Monday, December 29, 2008

Christmas at Castle Bijaipur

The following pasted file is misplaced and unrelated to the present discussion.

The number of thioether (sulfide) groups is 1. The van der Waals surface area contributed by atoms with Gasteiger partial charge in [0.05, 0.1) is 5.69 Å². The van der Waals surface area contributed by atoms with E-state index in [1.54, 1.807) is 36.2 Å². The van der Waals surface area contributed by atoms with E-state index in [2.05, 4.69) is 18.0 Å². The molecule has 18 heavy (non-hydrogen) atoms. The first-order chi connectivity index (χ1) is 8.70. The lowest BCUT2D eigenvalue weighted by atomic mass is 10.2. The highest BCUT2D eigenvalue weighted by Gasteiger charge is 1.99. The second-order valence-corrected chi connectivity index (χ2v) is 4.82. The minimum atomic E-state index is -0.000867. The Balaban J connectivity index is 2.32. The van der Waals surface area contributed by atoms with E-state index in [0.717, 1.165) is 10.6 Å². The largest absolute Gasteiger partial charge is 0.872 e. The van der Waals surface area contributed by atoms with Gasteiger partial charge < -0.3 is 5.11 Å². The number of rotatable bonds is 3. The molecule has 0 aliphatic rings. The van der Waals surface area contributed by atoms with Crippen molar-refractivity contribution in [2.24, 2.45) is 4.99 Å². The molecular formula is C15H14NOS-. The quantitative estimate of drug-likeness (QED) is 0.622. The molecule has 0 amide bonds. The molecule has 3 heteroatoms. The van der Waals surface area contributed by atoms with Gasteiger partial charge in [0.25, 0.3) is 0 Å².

Continuing with the tourism theme, I made my way to Rajasthan for Christmas. As I chugged my way from Delhi to Chittaurgarh on the train, I was joined by two Canadians who had never been to India before and I felt like an old-hand as I explained that it was quite normal for a family of 5 to occupy the one spare bed in our curtained pod and that the army of cockroaches crawling up the wall really wouldn’t kill them. Castle Bijaipur – owned and inhabited by the local maharajah - was everything you imagine a Raj palace in Rajasthan would be. Over 800 miles from Orissa, it felt like another country. The Castle was set in a very fertile valley parts of which reminded me of East Yorkshire (or was I just homesick?), the vegetation was different in both type and colour, the men wore turbans which you don’t see in Orissa and whilst the women wore saris they were tied in a completely different way to those of their Eastern cousins. Most of the people who were part of our group had come from the UK to avoid Christmas but fortunately for me there were some injections of the festive season. On Christmas Eve we were treated to a display of fireworks around a tree lit with fairy lights and decorated with blobs of cotton wool to represent snow and when I retired to bed I was thrilled to see that Santa had found his way to India and left me a Christmas stocking. During the four days I stayed at the castle, I cycled the surrounding hills, went riding on Marwari horses - indigenous thoroughbreds who sport rather strange ears that are turned inside out and meet in middle - and sat by the pool sipping the G&Ts I’d been dreaming about. We also visited an opium growing area. Supposedly strictly controlled by the government, there seemed to be enough floating around for us to be offered an opium-cocktail made from water filtered through the crushed seeds– which, as I’m sure you’re dying to know, tastes metallic, doesn’t give you a high (or at least not in the quantity we consumed) but does make your lips a bit tingly. I probably wouldn’t rush back for seconds but, as they say, you should try everything, except incest and Morris dancing, at least once. I finished my stay sitting round a camp fire in the jungle sipping whisky and singing Christmas carols. All in all a fabulous way to spend Christmas in India – a great mixture of the exotic and the traditional. Click here to see where Castle Bijaipur is. Click here for more pictures.

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